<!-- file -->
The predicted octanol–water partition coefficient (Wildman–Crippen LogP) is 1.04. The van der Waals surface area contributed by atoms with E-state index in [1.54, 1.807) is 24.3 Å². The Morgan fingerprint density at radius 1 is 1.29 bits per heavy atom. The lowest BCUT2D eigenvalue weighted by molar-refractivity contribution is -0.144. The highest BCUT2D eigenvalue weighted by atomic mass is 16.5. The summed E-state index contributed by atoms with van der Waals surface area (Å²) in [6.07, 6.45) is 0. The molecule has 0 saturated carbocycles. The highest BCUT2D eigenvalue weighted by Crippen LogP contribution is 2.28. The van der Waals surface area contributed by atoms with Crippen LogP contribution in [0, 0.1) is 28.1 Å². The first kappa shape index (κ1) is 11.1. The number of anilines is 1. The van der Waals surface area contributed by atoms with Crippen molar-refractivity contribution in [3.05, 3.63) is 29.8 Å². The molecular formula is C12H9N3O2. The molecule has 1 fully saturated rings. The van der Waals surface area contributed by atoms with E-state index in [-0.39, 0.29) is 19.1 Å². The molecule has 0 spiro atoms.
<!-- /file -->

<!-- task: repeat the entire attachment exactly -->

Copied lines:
The predicted octanol–water partition coefficient (Wildman–Crippen LogP) is 1.04. The van der Waals surface area contributed by atoms with E-state index in [1.54, 1.807) is 24.3 Å². The Morgan fingerprint density at radius 1 is 1.29 bits per heavy atom. The lowest BCUT2D eigenvalue weighted by molar-refractivity contribution is -0.144. The highest BCUT2D eigenvalue weighted by atomic mass is 16.5. The summed E-state index contributed by atoms with van der Waals surface area (Å²) in [6.07, 6.45) is 0. The molecule has 0 saturated carbocycles. The highest BCUT2D eigenvalue weighted by Crippen LogP contribution is 2.28. The van der Waals surface area contributed by atoms with Crippen LogP contribution in [0, 0.1) is 28.1 Å². The first kappa shape index (κ1) is 11.1. The number of anilines is 1. The van der Waals surface area contributed by atoms with Crippen molar-refractivity contribution in [3.05, 3.63) is 29.8 Å². The molecular formula is C12H9N3O2. The molecule has 1 fully saturated rings. The van der Waals surface area contributed by atoms with E-state index in [-0.39, 0.29) is 19.1 Å². The molecule has 0 spiro atoms.